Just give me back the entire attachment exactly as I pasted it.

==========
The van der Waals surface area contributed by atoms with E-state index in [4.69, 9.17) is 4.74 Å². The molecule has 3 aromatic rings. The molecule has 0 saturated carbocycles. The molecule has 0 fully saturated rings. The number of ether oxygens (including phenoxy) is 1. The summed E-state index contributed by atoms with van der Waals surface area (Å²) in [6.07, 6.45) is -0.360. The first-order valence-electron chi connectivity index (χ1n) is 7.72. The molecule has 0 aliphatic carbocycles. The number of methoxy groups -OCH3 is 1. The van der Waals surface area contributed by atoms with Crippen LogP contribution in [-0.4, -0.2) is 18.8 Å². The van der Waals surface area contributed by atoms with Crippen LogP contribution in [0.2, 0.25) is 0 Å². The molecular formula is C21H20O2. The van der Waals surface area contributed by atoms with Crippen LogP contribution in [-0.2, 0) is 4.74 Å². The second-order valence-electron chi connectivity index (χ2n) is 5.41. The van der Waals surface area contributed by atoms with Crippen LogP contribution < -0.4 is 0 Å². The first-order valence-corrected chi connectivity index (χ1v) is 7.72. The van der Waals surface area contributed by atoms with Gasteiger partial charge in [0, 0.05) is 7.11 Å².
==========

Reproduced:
The van der Waals surface area contributed by atoms with E-state index in [4.69, 9.17) is 4.74 Å². The molecule has 3 aromatic rings. The molecule has 0 saturated carbocycles. The molecule has 0 fully saturated rings. The number of ether oxygens (including phenoxy) is 1. The summed E-state index contributed by atoms with van der Waals surface area (Å²) in [6.07, 6.45) is -0.360. The first-order valence-electron chi connectivity index (χ1n) is 7.72. The molecule has 0 aliphatic carbocycles. The number of methoxy groups -OCH3 is 1. The van der Waals surface area contributed by atoms with Crippen LogP contribution in [-0.4, -0.2) is 18.8 Å². The van der Waals surface area contributed by atoms with Crippen LogP contribution in [0.2, 0.25) is 0 Å². The molecular formula is C21H20O2. The van der Waals surface area contributed by atoms with Crippen LogP contribution in [-0.2, 0) is 4.74 Å². The second-order valence-electron chi connectivity index (χ2n) is 5.41. The van der Waals surface area contributed by atoms with Crippen LogP contribution < -0.4 is 0 Å². The first-order valence-corrected chi connectivity index (χ1v) is 7.72. The van der Waals surface area contributed by atoms with Gasteiger partial charge in [0, 0.05) is 7.11 Å².